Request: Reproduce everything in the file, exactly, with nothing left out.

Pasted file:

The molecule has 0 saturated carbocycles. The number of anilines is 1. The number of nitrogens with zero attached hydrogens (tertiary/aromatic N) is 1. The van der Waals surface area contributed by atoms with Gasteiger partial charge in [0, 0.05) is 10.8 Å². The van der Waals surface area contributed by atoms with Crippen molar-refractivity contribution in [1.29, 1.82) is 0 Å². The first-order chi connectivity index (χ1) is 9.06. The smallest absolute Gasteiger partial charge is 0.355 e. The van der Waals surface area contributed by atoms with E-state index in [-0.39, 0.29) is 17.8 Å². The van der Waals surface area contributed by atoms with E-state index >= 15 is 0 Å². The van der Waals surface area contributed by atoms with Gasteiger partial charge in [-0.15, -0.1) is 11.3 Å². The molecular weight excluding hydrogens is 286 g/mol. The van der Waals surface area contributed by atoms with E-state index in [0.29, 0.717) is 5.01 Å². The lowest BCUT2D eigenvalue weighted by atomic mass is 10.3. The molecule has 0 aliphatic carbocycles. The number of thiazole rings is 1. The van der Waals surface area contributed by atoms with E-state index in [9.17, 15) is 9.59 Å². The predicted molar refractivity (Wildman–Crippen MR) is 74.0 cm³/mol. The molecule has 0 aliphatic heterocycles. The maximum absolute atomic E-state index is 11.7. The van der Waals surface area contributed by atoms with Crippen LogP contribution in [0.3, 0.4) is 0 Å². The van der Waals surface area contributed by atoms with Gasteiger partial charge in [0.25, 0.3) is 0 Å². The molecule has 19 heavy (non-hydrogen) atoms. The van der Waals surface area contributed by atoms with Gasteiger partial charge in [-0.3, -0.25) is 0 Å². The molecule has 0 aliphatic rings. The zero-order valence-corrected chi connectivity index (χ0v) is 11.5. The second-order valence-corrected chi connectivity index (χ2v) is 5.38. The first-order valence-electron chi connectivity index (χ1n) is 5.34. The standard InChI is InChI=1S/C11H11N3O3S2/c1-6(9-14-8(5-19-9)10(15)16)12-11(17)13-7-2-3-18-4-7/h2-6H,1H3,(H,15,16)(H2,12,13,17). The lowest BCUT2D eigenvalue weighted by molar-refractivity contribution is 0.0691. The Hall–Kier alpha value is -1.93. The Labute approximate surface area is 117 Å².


The molecule has 0 saturated carbocycles. The number of anilines is 1. The number of nitrogens with zero attached hydrogens (tertiary/aromatic N) is 1. The van der Waals surface area contributed by atoms with Gasteiger partial charge in [0, 0.05) is 10.8 Å². The van der Waals surface area contributed by atoms with Crippen molar-refractivity contribution in [1.29, 1.82) is 0 Å². The first-order chi connectivity index (χ1) is 9.06. The smallest absolute Gasteiger partial charge is 0.355 e. The van der Waals surface area contributed by atoms with E-state index in [-0.39, 0.29) is 17.8 Å². The van der Waals surface area contributed by atoms with E-state index >= 15 is 0 Å². The van der Waals surface area contributed by atoms with Gasteiger partial charge in [-0.15, -0.1) is 11.3 Å². The molecular weight excluding hydrogens is 286 g/mol. The van der Waals surface area contributed by atoms with E-state index in [0.29, 0.717) is 5.01 Å². The lowest BCUT2D eigenvalue weighted by atomic mass is 10.3. The molecule has 0 aliphatic carbocycles. The number of thiazole rings is 1. The van der Waals surface area contributed by atoms with E-state index in [9.17, 15) is 9.59 Å². The predicted molar refractivity (Wildman–Crippen MR) is 74.0 cm³/mol. The molecule has 0 aliphatic heterocycles. The maximum absolute atomic E-state index is 11.7. The van der Waals surface area contributed by atoms with Crippen LogP contribution in [0.3, 0.4) is 0 Å². The van der Waals surface area contributed by atoms with Gasteiger partial charge in [0.25, 0.3) is 0 Å². The molecule has 19 heavy (non-hydrogen) atoms. The van der Waals surface area contributed by atoms with Gasteiger partial charge in [-0.3, -0.25) is 0 Å². The molecule has 0 aliphatic rings. The zero-order valence-corrected chi connectivity index (χ0v) is 11.5. The second-order valence-corrected chi connectivity index (χ2v) is 5.38. The first-order valence-electron chi connectivity index (χ1n) is 5.34. The standard InChI is InChI=1S/C11H11N3O3S2/c1-6(9-14-8(5-19-9)10(15)16)12-11(17)13-7-2-3-18-4-7/h2-6H,1H3,(H,15,16)(H2,12,13,17). The lowest BCUT2D eigenvalue weighted by molar-refractivity contribution is 0.0691. The Hall–Kier alpha value is -1.93. The Labute approximate surface area is 117 Å².